Catskills Poll: Shark, Whale or Alligator?

September 19, 2020  •  Leave a Comment

During the last ice age of 10,000 to 12,000 years ago, receding glaciers left behind many gigantic “erratics” throughout the Catskills. Erratics can be defined as “a piece of rock that differs from the size and type of rock native to the area in which it rests.” Many examples of these rocks and boulders as well as other interesting rock formations can be found around South Mountain and the North-South Lake area. As per 19th century fashion, many of the more noteworthy erratics and formations were named, both as a means of identification but also to promote tourism. Locations such as Druid Rocks, Pudding-Stone Hall, Lemon Squeezer, Elfin Pass, Fairy Spring, Star Rock, Boulder Rock, and The Sphinx enthralled visitors as they hiked through the woods in and around the famed Catskill Mountain House. Many of these funky rocks are still popular hiking destinations today.

 

The glacial erratic seen here was perhaps the most popular and widely known, and has gone by a number of names through the years, depending on the era and which of the great hotels you were staying at.

 

Although history is clear as to which name became the most commonly used, I thought it would be interesting to see what the Catskills community thinks today.

 

Does this glacial erratic look more like Shark’s jaws, a Whale’s mouth or an Alligator? Please respond with your thoughts by adding a comment.

 

The Shark's Jaws

Vintage postcard titled “The Shark’s Jaws” that depicts a glacial erratic in the Catskills; the erratic has also been known as the Whale’s Mouth, but is most popularly known as Alligator Rock.The Shark's Jaws, Catskill Mountains, New YorkDuring the last ice age of 10,000 to 12,000 years ago, receding glaciers left behind many gigantic “erratics” throughout the Catskills. Erratics can be defined as “a piece of rock that differs from the size and type of rock native to the area in which it rests.” Many examples of these rocks and boulders as well as other interesting rock formations can be found around South Mountain and the North-South Lake area. As per 19th century fashion, many of the more noteworthy erratic and formations were named, both as a means of identification but also to promote tourism. Locations such as Druid Rocks, Pudding-Stone Hall, Lemon Squeezer, Elfin Pass, Fairy Spring, Star Rock, Boulder Rock, The Sphinx, and perhaps the most popular and widely known, Alligator Rock, enthralled visitors as they hiked through the woods in and around the famed Catskill Mountain House. Many of these funky rocks are still popular hiking destinations today.

This vintage postcard titled “The Shark’s Jaws” depicts the glacial erratic that has also been known as the Whale’s Mouth but is most popularly known as Alligator Rock. The postcard was published by Curt Teich & Company located at Chicago, Illinois. The postmark on the reverse side shows that it was mailed in 1924.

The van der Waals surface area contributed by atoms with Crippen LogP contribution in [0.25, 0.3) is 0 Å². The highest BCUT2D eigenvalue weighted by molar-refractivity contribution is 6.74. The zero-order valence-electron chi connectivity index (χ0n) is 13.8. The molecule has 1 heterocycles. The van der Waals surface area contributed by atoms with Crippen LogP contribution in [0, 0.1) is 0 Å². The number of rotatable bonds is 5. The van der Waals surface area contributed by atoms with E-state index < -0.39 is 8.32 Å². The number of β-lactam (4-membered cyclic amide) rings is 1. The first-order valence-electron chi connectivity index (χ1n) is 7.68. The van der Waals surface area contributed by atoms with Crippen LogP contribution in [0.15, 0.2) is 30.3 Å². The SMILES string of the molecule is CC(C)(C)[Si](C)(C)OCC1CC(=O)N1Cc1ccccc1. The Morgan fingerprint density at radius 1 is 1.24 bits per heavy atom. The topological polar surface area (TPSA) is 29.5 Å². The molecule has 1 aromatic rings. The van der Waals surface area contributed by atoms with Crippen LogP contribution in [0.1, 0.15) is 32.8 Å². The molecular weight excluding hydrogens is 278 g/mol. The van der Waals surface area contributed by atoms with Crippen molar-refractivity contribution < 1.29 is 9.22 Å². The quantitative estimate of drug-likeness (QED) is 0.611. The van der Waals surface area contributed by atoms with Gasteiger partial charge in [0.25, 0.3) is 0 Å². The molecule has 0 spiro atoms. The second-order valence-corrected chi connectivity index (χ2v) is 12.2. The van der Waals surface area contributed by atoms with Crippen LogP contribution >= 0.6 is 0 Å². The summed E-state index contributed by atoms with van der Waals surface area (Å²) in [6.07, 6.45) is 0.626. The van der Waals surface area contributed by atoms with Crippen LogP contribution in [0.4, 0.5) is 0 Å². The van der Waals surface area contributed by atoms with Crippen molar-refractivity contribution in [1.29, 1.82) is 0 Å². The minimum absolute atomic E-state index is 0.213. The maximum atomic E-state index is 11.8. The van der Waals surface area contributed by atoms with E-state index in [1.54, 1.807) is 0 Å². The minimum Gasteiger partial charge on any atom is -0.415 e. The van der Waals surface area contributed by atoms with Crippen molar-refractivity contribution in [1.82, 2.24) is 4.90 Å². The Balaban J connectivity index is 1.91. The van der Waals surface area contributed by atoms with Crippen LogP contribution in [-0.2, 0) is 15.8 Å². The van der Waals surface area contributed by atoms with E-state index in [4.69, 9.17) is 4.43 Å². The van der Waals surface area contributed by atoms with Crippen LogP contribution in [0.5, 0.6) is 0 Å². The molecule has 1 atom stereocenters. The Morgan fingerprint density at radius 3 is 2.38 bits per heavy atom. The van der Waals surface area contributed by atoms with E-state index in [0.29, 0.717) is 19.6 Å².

Whale's Mouth

Vintage postcard titled “Whales Mouth” that depicts a glacial erratic in the Catskills; the erratic has also been known as the Shark’s Jaw, but is most popularly known as Alligator Rock.Whales Mouth, Catskill MountainsDuring the last ice age of 10,000 to 12,000 years ago, receding glaciers left behind many gigantic “erratics” throughout the Catskills. Erratics can be defined as “a piece of rock that differs from the size and type of rock native to the area in which it rests.” Many examples of these rocks and boulders as well as other interesting rock formations can be found around South Mountain and the North-South Lake area. As per 19th century fashion, many of the more noteworthy erratic and formations were named, both as a means of identification but also to promote tourism. Locations such as Druid Rocks, Pudding-Stone Hall, Lemon Squeezer, Elfin Pass, Fairy Spring, Star Rock, Boulder Rock, The Sphinx, and perhaps the most popular and widely known, Alligator Rock, enthralled visitors as they hiked through the woods in and around the famed Catskill Mountain House. Many of these funky rocks are still popular hiking destinations today.

This vintage postcard titled “Whales Mouth” depicts the glacial erratic that has also been known as the Shark’s Jaw but is most popularly known as Alligator Rock. The postcard was published by the National Art Views Company located in New York City. The postmark on the reverse side shows that it was mailed in 1904.

 

Alligator Rock

Alligator Rock, located near South Lake, is a glacial erratic left behind during the last ice age.Catskill Mts., N.Y., Alligator Rock (Near Catskill Mountain House)North-South Lake, Greene County

During the last ice age of 10,000 to 12,000 years ago, receding glaciers left behind many gigantic “erratics” throughout the Catskills. Erratics can be defined as “a piece of rock that differs from the size and type of rock native to the area in which it rests.” Many examples of these rocks and boulders as well as other interesting rock formations can be found around South Mountain and the North-South Lake area. As per 19th century fashion, many of the more noteworthy erratic and formations were named, both as a means of identification but also to promote tourism. Locations such as Druid Rocks, Pudding-Stone Hall, Lemon Squeezer, Elfin Pass, Fairy Spring, Star Rock, Boulder Rock, The Sphinx, and perhaps the most popular and widely known, Alligator Rock, enthralled visitors as they hiked through the woods in and around the famed Catskill Mountain House. Many of these funky rocks are still popular hiking destinations today.

 


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